William Anders, NASA Astronaut Who Captured Iconic ‘Earthrise’ Photograph, Dies at 90

The Apollo 8 lunar module pilot also served in the U.S. Air Force and worked extensively on nuclear energy projects

Earth emerges over the moon's horizon.
Taken in December 1968 during NASA's Apollo 8 mission, William Anders' iconic "Earthrise" photograph galvanized environmental movements and inspired people on Earth. NASA

William A. Anders, the Apollo 8 astronaut who captured the iconic “Earthrise” photograph in December 1968, has died at the age of 90.

The small, vintage plane he was piloting alone—a Beechcraft T-34 Mentor—crashed into the water near Roche Harbor, Washington, on June 7, local officials confirmed.

“The family is devastated,” his son, retired Air Force Lieutenant Colonel Greg Anders, tells the Associated Press’ Gene Johnson and Audrey McAvoy. “He was a great pilot, and we will miss him terribly.”

“He traveled to the threshold of the moon and helped all of us see something else: ourselves,” NASA Administrator Bill Nelson wrote on X. “He embodied the lessons and the purpose of exploration.”

Astronaut William A. Anders, photographed in 1968
William A. Anders, photographed in 1968. NASA

Born in 1933 in Hong Kong, Anders graduated from the United States Naval Academy in 1955 and was subsequently commissioned to the U.S. Air Force, where he earned his pilot’s wings the following year, CNN’s Joe Sutton and Ashley R. Williams report. In the skies over California and Iceland, he served as an all-weather fighter pilot, and he later managed nuclear reactor shielding and radiation effects programs at New Mexico’s Air Force Weapons Laboratory.

In 1963, Anders was chosen to be a member of NASA’s third group of astronauts. With Neil Armstrong, he was part of the Gemini 11 backup crew in 1966. Two years later, Anders served as the lunar module pilot for the Apollo 8 mission, alongside command module pilot Jim Lovell and mission commander Frank Borman. The trio launched to space on the first crewed flight of the Saturn V rocket.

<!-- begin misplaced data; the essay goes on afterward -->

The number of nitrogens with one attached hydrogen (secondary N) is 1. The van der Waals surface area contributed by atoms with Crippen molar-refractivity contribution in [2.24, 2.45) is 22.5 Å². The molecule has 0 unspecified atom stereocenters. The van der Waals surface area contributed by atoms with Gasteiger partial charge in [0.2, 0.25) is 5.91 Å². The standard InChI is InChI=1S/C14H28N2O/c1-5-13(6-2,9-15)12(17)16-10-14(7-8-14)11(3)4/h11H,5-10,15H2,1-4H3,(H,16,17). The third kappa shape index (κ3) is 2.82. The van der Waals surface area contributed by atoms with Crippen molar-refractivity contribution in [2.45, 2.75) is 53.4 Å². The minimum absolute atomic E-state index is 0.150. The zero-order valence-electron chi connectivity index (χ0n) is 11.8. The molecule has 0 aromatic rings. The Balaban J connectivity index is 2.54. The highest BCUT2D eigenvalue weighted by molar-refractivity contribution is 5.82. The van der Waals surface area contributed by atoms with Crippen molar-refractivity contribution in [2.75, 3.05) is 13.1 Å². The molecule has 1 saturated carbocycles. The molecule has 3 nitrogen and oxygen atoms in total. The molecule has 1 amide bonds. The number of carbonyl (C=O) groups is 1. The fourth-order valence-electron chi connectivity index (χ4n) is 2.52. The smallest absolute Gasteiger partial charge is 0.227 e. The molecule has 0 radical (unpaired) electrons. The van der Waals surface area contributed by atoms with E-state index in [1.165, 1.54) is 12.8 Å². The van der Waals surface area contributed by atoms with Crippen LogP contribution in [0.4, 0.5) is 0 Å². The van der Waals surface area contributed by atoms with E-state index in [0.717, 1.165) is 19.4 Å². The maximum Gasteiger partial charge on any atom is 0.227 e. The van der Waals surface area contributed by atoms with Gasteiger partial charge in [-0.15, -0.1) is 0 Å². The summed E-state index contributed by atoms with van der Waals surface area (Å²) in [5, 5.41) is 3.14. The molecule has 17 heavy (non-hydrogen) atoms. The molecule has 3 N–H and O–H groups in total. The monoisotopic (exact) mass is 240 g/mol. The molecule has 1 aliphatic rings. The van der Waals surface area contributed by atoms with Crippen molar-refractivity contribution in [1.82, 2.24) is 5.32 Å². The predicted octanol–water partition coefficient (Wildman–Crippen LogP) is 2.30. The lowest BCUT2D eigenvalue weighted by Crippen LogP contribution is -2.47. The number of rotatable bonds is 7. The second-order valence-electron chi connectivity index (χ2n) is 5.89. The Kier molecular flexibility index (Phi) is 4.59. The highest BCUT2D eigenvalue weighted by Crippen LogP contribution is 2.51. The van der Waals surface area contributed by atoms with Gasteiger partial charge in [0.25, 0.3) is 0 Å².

“The Apollo 8 crew took on [one] of the hardest, highest-risk missions one can imagine,” Dan Dumbacher, CEO of the American Institute of Aeronautics and Astronautics, tells Smithsonian magazine in an email.

“Because of the pressures of the space race, the mission objective of orbiting the moon was set just four months before [Apollo 8] was scheduled to launch,” Teasel Muir-Harmony, curator of the Apollo collection at the Smithsonian’s National Air and Space Museum, writes in an email to Smithsonian magazine. “This timeline required intense training and focus from the crew. As the first mission of its kind, it also required tremendous bravery.”

The Gemini 11 prime and backup crew: William Anders, Richard Gordon Jr., Charles Conrad Jr., and Neil Armstrong (L-R).
The Gemini 11 prime and backup crews, from left to right: William Anders, Richard Gordon, Jr., Charles Conrad, Jr., and Neil Armstrong. NASA

After the Apollo 8 mission launched on December 21, 1968, Anders and his crewmates set records for traveling faster and farther than any human had ever gone before. They orbited the moon ten times, becoming the first people to observe the dark side of the moon and the first to see Earth from beyond the lunar horizon.

“The most impressive aspect of the flight was [when] we were in lunar orbit,” Anders said in a 1997 NASA oral history. “We’d been going backwards and upside-down, didn’t really see the Earth or the sun, and when we rolled around and came around and saw the first Earthrise, that certainly was, by far, the most impressive thing, to see this very delicate, colorful orb—which to me looked like a Christmas tree ornament—coming up over this very stark, ugly lunar landscape.”

On Christmas Eve 1968, the astronauts took pictures of this stunning view of Earth. Anders, the only one using color film, captured the now-famous image called “Earthrise.”

NASA Remembers Apollo 8 Astronaut Bill Anders

The photograph was made into a postage stamp in 1969 and galvanized the environmental protection movement, appearing on posters during the first Earth Day in 1970, the New York Times Richard Goldstein reports.

In a 2015 interview with Forbes’ Jim Clash, Anders said: “The view points out the beauty of Earth and its fragility. It helped kick start the environmental movement. … Here we came all the way to the moon to discover Earth.”

Together, the Apollo 8 crew members—Anders, Lovell and Borman—were named the Time magazine “Men of the Year” for 1968. Later, Anders served on the backup crew for the Apollo 11 mission.

Anders, as the backup crew pilot of the Gemini-11 spaceflight, participates in extravehicular activity training under zero-gravity conditions.
Anders, as the backup crew pilot of the Gemini 11 mission, participates in extravehicular activity training under zero-gravity conditions. NASA

Following Apollo 8—his one and only journey into space, which lasted a total of six days, three hours and 42 seconds—Anders served as the executive secretary for the National Aeronautics and Space Council from 1969 to 1973. He also held high-ranking positions within the Atomic Energy Commission and Nuclear Regulatory Commission, and for a little over a year, from 1976 to 1977, he was the U.S. ambassador to Norway.

Today, the Earthrise photograph and the camera Anders used to capture it are on display in the “One World Connected” gallery at the National Air and Space Museum.

“Earthrise and the camera remind us of the recentness of our perspective of Earth from space, and, more importantly, of humanity’s place in the universe,” says Muir-Harmony.

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